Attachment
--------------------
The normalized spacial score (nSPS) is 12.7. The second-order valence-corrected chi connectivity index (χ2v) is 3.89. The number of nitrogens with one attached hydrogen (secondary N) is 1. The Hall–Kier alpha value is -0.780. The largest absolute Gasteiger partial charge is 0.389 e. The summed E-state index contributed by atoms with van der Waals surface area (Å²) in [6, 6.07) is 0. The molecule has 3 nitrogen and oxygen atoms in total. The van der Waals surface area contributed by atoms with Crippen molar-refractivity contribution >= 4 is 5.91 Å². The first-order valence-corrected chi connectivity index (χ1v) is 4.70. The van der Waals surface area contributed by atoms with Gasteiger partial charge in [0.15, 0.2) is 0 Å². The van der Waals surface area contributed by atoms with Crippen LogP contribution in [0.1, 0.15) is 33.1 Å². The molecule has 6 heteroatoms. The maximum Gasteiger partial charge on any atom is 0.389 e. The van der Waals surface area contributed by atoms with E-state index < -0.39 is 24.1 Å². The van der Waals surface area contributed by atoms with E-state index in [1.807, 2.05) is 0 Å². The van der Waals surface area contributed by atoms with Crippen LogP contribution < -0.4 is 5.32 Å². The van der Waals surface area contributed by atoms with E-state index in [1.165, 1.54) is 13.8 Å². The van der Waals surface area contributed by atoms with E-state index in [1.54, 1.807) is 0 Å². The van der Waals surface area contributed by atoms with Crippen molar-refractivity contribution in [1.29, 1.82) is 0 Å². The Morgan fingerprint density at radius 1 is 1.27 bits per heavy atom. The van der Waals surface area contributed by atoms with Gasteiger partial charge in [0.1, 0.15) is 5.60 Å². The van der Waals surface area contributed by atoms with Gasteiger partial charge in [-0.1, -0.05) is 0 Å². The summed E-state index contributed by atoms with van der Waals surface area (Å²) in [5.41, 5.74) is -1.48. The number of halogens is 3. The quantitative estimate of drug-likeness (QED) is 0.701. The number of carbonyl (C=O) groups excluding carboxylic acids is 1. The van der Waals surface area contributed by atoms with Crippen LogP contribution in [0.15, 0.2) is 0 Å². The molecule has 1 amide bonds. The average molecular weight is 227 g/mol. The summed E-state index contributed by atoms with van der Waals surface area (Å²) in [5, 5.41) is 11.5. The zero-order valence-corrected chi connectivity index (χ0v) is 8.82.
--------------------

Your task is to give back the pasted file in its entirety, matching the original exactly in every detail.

The normalized spacial score (nSPS) is 12.7. The second-order valence-corrected chi connectivity index (χ2v) is 3.89. The number of nitrogens with one attached hydrogen (secondary N) is 1. The Hall–Kier alpha value is -0.780. The largest absolute Gasteiger partial charge is 0.389 e. The summed E-state index contributed by atoms with van der Waals surface area (Å²) in [6, 6.07) is 0. The molecule has 3 nitrogen and oxygen atoms in total. The van der Waals surface area contributed by atoms with Crippen molar-refractivity contribution >= 4 is 5.91 Å². The first-order valence-corrected chi connectivity index (χ1v) is 4.70. The van der Waals surface area contributed by atoms with Gasteiger partial charge in [0.15, 0.2) is 0 Å². The van der Waals surface area contributed by atoms with Crippen LogP contribution in [0.1, 0.15) is 33.1 Å². The molecule has 6 heteroatoms. The maximum Gasteiger partial charge on any atom is 0.389 e. The van der Waals surface area contributed by atoms with E-state index < -0.39 is 24.1 Å². The van der Waals surface area contributed by atoms with E-state index in [1.807, 2.05) is 0 Å². The van der Waals surface area contributed by atoms with Crippen LogP contribution < -0.4 is 5.32 Å². The van der Waals surface area contributed by atoms with E-state index in [1.165, 1.54) is 13.8 Å². The van der Waals surface area contributed by atoms with E-state index in [1.54, 1.807) is 0 Å². The van der Waals surface area contributed by atoms with Crippen molar-refractivity contribution in [1.29, 1.82) is 0 Å². The Morgan fingerprint density at radius 1 is 1.27 bits per heavy atom. The van der Waals surface area contributed by atoms with Gasteiger partial charge in [0.1, 0.15) is 5.60 Å². The van der Waals surface area contributed by atoms with Gasteiger partial charge in [-0.1, -0.05) is 0 Å². The summed E-state index contributed by atoms with van der Waals surface area (Å²) in [5.41, 5.74) is -1.48. The number of halogens is 3. The quantitative estimate of drug-likeness (QED) is 0.701. The number of carbonyl (C=O) groups excluding carboxylic acids is 1. The van der Waals surface area contributed by atoms with Crippen LogP contribution in [0.15, 0.2) is 0 Å². The molecule has 1 amide bonds. The average molecular weight is 227 g/mol. The summed E-state index contributed by atoms with van der Waals surface area (Å²) in [5, 5.41) is 11.5. The zero-order valence-corrected chi connectivity index (χ0v) is 8.82.